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categories based upon a cross classification of the two dimensions. Thus, we will be looking at administrative politicized actions that have a characteristic of being both formal and informal, and directed more toward policy formation or survival. Our example of internal (policy)–formal administrative politics is the relationship between an upper echelon civil servant and the cabinet minister he or she is designated to serve (see Rouban, 2007). Ministers, who are charged with extensive political chores in addition to managing a large and complex bureaucratic organization, cannot be reasonably expected to have a sufficient grasp of the issues involved or of the information available for many policy decisions; such decisions will, therefore, be produced through either consultation with, or delegation to, their senior administrative officials. Consequently, interactions between ministers and civil servants are a dominant feature of the policy making process and must be better understood in order for the analyst to predict the outcomes of the policy process in contemporary political systems. Some progress has been made in formulating models to assist in that understanding, but substantial refinement and conceptualization are still required (Peters, 1987; Savoie, 1999). External-formal administrative politics are perhaps best identified in two ways. The first is the process of public budgeting, in which administrative agencies have to seek their continued and expanded funding from other institutions of gov ernment. A number of authors note that this is perhaps the most crucial locus of administrative politics because of its pivotal role in the future programs of the agency (Kraan, 1996; Wanna et al., 2003). It is certainly a political activity that is the focus of an enormous amount of effort on the part of the agencies and one that has received considerable attention in the popular and scholarly literature. Budgeting involves the mobilization of considerable political support for the agency, if it expects to be successful in obtaining its desired funding, and consequently is an activity that will involve considerable informal politics – lobbying by both interest groups and the agency itself – as well. This is true even as governments attempt to enhance the rationality of the budget process and make better economic decisions (see Chapter 7). The second important type of external-formal politics is the politics of public accountability through which other formal public bodies may seek to curb the autonomy of the public bureaucracy. Any number of institutions in the public sector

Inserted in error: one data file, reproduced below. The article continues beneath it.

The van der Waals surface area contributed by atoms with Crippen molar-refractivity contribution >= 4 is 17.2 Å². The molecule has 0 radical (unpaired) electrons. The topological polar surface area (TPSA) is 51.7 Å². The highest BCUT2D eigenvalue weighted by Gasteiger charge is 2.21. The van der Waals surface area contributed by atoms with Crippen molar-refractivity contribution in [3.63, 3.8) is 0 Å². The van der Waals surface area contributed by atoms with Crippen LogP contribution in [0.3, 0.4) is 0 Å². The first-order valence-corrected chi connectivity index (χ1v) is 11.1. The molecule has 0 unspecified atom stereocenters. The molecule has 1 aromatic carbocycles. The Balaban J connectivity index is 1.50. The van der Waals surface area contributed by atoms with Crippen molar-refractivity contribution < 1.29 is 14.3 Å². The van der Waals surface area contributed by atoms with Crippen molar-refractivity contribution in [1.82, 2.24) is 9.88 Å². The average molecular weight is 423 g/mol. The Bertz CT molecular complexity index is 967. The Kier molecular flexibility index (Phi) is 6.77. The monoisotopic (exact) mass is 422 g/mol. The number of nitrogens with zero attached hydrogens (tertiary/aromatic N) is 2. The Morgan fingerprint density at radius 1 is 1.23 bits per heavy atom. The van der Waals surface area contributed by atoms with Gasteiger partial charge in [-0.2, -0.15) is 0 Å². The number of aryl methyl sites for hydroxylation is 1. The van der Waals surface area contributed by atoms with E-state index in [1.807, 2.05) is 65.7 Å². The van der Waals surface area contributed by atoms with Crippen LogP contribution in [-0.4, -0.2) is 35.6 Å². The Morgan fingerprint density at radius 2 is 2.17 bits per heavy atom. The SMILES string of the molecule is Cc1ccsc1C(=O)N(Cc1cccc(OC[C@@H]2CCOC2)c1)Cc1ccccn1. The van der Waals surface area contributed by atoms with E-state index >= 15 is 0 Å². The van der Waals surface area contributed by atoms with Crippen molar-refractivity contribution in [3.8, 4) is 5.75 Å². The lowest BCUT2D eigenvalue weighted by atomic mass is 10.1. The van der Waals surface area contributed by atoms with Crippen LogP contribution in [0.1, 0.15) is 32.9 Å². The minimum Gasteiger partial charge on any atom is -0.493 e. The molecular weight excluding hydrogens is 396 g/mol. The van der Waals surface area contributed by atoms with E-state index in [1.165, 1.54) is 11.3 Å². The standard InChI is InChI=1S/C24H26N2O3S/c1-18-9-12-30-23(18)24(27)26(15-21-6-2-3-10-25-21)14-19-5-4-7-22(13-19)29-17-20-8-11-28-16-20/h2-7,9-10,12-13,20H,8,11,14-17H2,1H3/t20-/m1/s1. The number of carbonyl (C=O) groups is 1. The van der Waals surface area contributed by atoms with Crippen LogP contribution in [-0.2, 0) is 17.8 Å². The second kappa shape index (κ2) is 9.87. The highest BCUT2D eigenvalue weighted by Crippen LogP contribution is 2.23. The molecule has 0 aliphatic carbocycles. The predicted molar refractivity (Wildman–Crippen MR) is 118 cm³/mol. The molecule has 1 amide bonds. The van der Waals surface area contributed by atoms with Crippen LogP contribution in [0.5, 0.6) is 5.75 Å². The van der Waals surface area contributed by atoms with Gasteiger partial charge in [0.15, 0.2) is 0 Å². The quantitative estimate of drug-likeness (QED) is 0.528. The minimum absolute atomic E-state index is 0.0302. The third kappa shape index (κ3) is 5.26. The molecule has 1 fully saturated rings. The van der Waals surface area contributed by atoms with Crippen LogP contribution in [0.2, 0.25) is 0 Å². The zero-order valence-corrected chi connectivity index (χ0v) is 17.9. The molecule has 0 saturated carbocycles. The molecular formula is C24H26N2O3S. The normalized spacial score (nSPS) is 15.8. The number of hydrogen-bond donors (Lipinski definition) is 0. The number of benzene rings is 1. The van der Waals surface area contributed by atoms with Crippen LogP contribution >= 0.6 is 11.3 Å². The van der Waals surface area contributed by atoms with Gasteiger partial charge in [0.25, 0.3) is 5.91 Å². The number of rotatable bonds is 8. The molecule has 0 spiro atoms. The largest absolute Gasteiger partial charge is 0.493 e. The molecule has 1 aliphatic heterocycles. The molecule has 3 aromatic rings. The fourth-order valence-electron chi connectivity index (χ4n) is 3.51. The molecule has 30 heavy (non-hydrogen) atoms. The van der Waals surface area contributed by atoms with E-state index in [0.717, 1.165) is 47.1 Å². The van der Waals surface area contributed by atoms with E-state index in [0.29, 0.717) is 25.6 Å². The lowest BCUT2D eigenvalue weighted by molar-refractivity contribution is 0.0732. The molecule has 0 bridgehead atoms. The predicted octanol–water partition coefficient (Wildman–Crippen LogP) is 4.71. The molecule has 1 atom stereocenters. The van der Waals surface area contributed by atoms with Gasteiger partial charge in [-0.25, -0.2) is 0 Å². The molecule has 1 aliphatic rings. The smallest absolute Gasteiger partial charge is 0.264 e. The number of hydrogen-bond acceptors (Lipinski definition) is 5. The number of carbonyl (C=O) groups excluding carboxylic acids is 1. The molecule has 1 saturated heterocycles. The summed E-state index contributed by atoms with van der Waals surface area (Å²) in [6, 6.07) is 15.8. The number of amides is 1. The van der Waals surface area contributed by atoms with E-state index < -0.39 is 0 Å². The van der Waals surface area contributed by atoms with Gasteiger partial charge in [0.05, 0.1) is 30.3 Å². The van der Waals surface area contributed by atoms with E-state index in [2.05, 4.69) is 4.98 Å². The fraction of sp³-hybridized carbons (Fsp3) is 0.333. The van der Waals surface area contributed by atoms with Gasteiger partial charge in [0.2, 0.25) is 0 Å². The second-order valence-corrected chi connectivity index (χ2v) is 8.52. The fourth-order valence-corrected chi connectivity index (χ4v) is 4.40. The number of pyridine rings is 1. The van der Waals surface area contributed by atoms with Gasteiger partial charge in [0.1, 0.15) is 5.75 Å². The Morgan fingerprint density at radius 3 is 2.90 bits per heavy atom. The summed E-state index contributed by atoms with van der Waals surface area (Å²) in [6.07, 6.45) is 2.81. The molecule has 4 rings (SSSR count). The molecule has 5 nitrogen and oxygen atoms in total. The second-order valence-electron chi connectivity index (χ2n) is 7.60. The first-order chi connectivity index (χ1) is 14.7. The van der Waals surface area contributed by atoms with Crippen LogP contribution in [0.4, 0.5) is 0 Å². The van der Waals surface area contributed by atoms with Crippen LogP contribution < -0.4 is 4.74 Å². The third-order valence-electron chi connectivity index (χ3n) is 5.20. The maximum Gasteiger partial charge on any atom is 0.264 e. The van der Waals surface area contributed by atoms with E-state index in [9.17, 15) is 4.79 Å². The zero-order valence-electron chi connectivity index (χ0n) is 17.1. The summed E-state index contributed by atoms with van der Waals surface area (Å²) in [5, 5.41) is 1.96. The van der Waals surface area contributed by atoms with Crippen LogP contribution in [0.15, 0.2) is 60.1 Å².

Figure 5.1 Types of bureaucratic politics
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have some responsibility for seeing that the public bureaucracy does not abuse its discretion and acts in accordance with the laws that established its organizations and the laws that it administers. Given the importance of both of these types of “external-formal” politics in contemporary politics, they will be discussed in chapters (7 and 8) of their own. Internal-informal administrative politics is probably best characterized by the relationship of pressure groups and administration in the formation of policy. In virtually all political systems, attempts are made by interest (or pressure) groups to influence public decisions. The openness of public administration to group influences, and the relative success of groups in obtaining the policies they seek, are again a function of a number of institutional, political and cultural factors that require further discussion and elaboration. However, except in the most totalitarian society, there is generally considerable opportunity for group action and for group influence on the process of policy formulation in bureaucracy. Finally, external-informal administrative politics is best characterized by relationships between interest groups, the public at large, and public bureaucrats attempting to develop support for their programs and for the continued success of the agency in the budgetary process. Those bureaucrats have several means of trying to influence even the inattentive public, including advertising and the promotion of a positive image among the public. The armed forces in a number of countries, for example, advertise attempting to boost recruitment, and agencies hold countless press conferences to demonstrate their contribution to the society. As noted above, this type of political activity is inextricably bound to the ability of pressure groups to influence policy and the ability of agencies to survive in a competitive environment. With some general picture of the scope and variety of administrative politics in mind, we begin our more intensive discussion of the politics of administration by examining the informal side of these interactions – that is, the relationship between administration and pressure groups, political parties and other unofficial political groups who seek to influence the course of public policy or whom the administrators rely upon in justifying their future programs and funding. Our discussion of the relationships of political parties to administration is substantially briefer than that of pressure groups, in large part because the major influence of party is manifested through official mechanisms, when members of the party occupy positions of government and attempt to impose their views on the bureaucracy. Since, almost by definition, political parties are motivated principally by the opportunity to hold public office rather than the opportunity to influence policy through other activities, it makes more sense to examine the official rather than the unofficial side of partisan activities. The major exception to that generalization would be small parties that have little or no chance of holding office and hence function in many ways as interest groups.